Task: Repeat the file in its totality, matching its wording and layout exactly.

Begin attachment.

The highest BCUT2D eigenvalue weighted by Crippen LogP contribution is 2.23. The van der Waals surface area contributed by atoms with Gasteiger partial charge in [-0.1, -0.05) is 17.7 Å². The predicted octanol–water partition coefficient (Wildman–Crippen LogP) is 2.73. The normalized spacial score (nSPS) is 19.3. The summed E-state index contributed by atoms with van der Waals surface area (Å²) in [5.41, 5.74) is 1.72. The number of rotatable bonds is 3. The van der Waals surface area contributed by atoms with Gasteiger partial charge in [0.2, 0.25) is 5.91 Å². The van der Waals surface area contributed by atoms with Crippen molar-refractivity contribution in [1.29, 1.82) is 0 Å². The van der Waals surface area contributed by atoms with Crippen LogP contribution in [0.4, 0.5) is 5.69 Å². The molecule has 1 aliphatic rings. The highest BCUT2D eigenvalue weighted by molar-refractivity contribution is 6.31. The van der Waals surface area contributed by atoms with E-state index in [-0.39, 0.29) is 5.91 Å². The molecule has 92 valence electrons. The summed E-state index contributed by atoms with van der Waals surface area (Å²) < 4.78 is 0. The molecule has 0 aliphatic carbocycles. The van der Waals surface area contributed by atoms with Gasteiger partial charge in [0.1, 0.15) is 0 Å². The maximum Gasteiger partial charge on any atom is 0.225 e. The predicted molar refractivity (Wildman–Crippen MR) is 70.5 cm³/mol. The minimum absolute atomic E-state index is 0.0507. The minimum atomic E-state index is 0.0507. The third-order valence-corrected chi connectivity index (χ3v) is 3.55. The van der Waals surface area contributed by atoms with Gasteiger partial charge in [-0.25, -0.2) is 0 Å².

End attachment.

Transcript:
The highest BCUT2D eigenvalue weighted by Crippen LogP contribution is 2.23. The van der Waals surface area contributed by atoms with Gasteiger partial charge in [-0.1, -0.05) is 17.7 Å². The predicted octanol–water partition coefficient (Wildman–Crippen LogP) is 2.73. The normalized spacial score (nSPS) is 19.3. The summed E-state index contributed by atoms with van der Waals surface area (Å²) in [5.41, 5.74) is 1.72. The number of rotatable bonds is 3. The van der Waals surface area contributed by atoms with Gasteiger partial charge in [0.2, 0.25) is 5.91 Å². The van der Waals surface area contributed by atoms with Crippen molar-refractivity contribution in [1.29, 1.82) is 0 Å². The van der Waals surface area contributed by atoms with Crippen LogP contribution in [0.4, 0.5) is 5.69 Å². The molecule has 1 aliphatic rings. The highest BCUT2D eigenvalue weighted by molar-refractivity contribution is 6.31. The van der Waals surface area contributed by atoms with E-state index in [-0.39, 0.29) is 5.91 Å². The molecule has 92 valence electrons. The summed E-state index contributed by atoms with van der Waals surface area (Å²) < 4.78 is 0. The molecule has 0 aliphatic carbocycles. The van der Waals surface area contributed by atoms with Gasteiger partial charge in [0.1, 0.15) is 0 Å². The maximum Gasteiger partial charge on any atom is 0.225 e. The predicted molar refractivity (Wildman–Crippen MR) is 70.5 cm³/mol. The minimum absolute atomic E-state index is 0.0507. The minimum atomic E-state index is 0.0507. The third-order valence-corrected chi connectivity index (χ3v) is 3.55. The van der Waals surface area contributed by atoms with Gasteiger partial charge in [-0.25, -0.2) is 0 Å².